Yves Klein: With
the Void, Full Powers. Order the
book - the excellent source for this article -
Article added on August 1, 2010
The biography of Yves Klein, largely based on
With the Void, Full Powers
Yves Klein was born in Nice (France)
on April 28, 1928.
His father was the Dutch-Indonesian figurative painter and art dealer
(Frits) Fred Klein (1898-1990) and his mother
the French abstract painter Marie Raymond (1908-1989). The parents moved to
Paris when Yves was only a few months old, leaving the child in the care of
his aunt, Rose Raymond, with whom he maintained a close relationship
throughout his life. His childhood was divided between living with his
grandparents in Nice and his parents in Paris.
From 1939 to 1943, Klein's parents became leading figures in art scene in
Cagnes-sur-Mer, situated in the non-occupied zone of France. Other painters
established in Cagnes-sur-Mer were Hans Hartung and Nicolas de Staël.
In 1945-45, Yves Klein attended the Ecole du Génie Civil in Paris for one
year. But after failing the first baccalaureate exam, he was ineligible for
the Merchant Marine Academy. Subsequently, he never enrolled in an academic
institution again. Instead, he worked in a bookstore for some time and
picked up painting.
In 1947, he enrolled in judo classes at the police headquarters in Nice. It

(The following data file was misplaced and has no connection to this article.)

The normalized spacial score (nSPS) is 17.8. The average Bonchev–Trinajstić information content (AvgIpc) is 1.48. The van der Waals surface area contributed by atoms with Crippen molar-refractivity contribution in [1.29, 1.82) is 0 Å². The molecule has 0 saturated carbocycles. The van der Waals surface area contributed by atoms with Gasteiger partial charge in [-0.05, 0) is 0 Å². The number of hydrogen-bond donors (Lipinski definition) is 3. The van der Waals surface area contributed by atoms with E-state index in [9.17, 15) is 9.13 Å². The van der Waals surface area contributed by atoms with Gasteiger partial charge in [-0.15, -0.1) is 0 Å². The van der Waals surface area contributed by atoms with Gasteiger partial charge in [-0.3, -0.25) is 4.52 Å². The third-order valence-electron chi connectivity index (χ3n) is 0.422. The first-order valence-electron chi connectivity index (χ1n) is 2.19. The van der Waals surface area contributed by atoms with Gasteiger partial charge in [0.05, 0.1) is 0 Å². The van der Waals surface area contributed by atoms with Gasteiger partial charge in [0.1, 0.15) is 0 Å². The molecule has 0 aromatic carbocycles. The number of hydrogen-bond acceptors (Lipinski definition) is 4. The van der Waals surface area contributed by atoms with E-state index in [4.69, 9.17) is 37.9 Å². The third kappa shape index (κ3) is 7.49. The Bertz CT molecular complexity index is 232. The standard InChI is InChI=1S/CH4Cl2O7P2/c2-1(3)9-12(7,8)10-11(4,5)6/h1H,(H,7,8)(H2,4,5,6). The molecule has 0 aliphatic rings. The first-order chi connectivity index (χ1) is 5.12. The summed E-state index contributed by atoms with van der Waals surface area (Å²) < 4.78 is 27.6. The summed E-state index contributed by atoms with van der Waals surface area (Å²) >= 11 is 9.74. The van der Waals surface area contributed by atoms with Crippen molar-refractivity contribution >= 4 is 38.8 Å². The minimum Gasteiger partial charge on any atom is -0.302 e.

allowed him to gain a balance between body and mind which had a lasing
influence on him. Furthermore, he met two lifelong friends, Claude Pascal
and Armand Fernandez, later known as Arman and famous for his
In 1947, Yves Klein made his first monotype imprints using his fellow
judokas' hands on wrestling mats. He composed the symphony
“Monotone-Silence”, which consisted of a single note sustained for 20 minutes,
followed by 20 minutes of silence.
In 1948-49, he served in the military in a French camp in Germany. In
October 1949, Yves and Claude Pascal moved to London where Klein worked for
a gilder and frame-maker. Yves exhibited small, rectangular monochrome
pastels on paper and cardboard in his apartment for a group of friends. In
the summertime, Klein and Pascal worked in an equestrian club in Ireland.
In 1951, Yves traveled throughout Italy and Spain and studied Spanish in
Nice. The following year, he discovered Japan. During his 15-months-stay, he
earned a black belt in judo in Japan's most prestigious judo center. Klein
hoped to introduce Europe to the mindset and techniques he had learned. To
make a living, he gave French lessons to American and Japanese students. He